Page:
If you have to make a big deal out of it then when they return from the loo ask them to plan ahead next time, and if it doesn’t change or students start abusing the system look at other options.

    He’ll, even a dog gets the dignity of going outside.
     
  21. casperes1996 macrumors 68040

    casperes1996

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    #21
    No, but you may well have had many that have struggled to keep their bladder under control, thus losing concentration in your classroom, or as also mentioned in the post you replied to, wrongly regulate their water intake to try and prevent having to pee during your class.

    You can have it as a rule that going to the toilet should be done in breaks or after class if possible, without limiting access to the toilet entirely. In the case you mentioned, I would've suggested to simply say "You should've done that before class, but yes you may go - remember it for next time though", and only go further if it's a recurring pattern.

    With all due respect; If you're so convinced that your method is the only true way, and all of what we say should just be shrugged off, why ask?
     
  22. Scepticalscribe macrumors Westmere

    Scepticalscribe

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    #22
    There is always a first time; things can change in a child's life - illness, a bladder infection, diarrhoea, stress caused by domestic events - surely - as someone working in education - you have read some of the extensive literature available about how children with advanced bladder control sometimes regress under the stress of domestic stuff (broken marriages, violence, parents facing unemployment, unpaid mortgages and so on)?

    And I am stupefied that someone who is clearly so unsympathetic to children's needs is teaching kids of that age.

    You set up an account with MR to ask about this, and then proceed to post an increasingly unsympathetic and dogmatic set of posts on the topic taking issue with how those who have responded - some of whom also have considerable experience in education - have chosen to respond.
     
  23. arkitect macrumors 603

    arkitect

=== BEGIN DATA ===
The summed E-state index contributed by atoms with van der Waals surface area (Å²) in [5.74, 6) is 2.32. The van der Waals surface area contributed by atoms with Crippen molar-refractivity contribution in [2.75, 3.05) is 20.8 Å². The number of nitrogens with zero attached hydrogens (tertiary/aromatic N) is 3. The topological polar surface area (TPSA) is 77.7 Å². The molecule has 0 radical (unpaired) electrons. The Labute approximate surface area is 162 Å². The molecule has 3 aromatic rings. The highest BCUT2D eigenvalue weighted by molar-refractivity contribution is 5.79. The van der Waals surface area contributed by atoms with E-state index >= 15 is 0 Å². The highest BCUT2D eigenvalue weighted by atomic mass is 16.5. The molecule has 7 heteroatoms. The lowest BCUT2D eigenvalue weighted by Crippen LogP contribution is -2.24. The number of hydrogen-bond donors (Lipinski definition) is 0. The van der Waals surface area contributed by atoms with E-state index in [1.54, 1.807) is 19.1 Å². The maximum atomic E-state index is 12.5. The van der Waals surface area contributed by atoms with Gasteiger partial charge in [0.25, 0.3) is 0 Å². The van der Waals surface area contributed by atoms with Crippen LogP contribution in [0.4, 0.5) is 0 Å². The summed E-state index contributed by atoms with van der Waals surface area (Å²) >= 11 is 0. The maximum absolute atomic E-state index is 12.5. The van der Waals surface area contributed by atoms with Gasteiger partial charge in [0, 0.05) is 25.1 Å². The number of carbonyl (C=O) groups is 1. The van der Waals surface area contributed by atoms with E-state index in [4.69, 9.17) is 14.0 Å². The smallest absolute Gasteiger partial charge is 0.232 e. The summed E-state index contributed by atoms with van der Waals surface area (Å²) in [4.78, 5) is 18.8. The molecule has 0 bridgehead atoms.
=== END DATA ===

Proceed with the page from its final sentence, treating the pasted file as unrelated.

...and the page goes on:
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    #23
    I have a suspicion that @Misscollette is a troll account
    Join date? Today
    First Post on a Tech forum is about this?
    If this person truly is a teacher I think there are far more appropriate online places to go and ask…

    I think they're just getting their kicks out of stirring things up.

    If she (I presume) is a teacher I can say to the children she controls, good luck dealing with this one.
    Teachers like these have the capacity to scar you for life…
     
  24. sartrekid macrumors 6502a

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    #24
    What you believe is irrelevant. You are in no position to dictate over someone's basic biological needs. That's ludicrous and if I had children with a teacher like that, I'd not only file a complaint but make sure that my children were taken out of your class instantly.
     
  25. TiggrToo macrumors 6502a

    TiggrToo

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    #25
    I may be wrong, but I suspect the OP will not be back. I've a feeling she was simply looking for affirmation on her dogmatic attitude and, having found the total inverse here, will move on to any other public forum with a avenue for asking questions like this until she finds someone equally as dismissive of children's welfare at which point she'll stop, happy to know that 'she's right', irrespective of how many times she's been told the opposite

    Kinda scary that there's people like her potentially teaching our kids.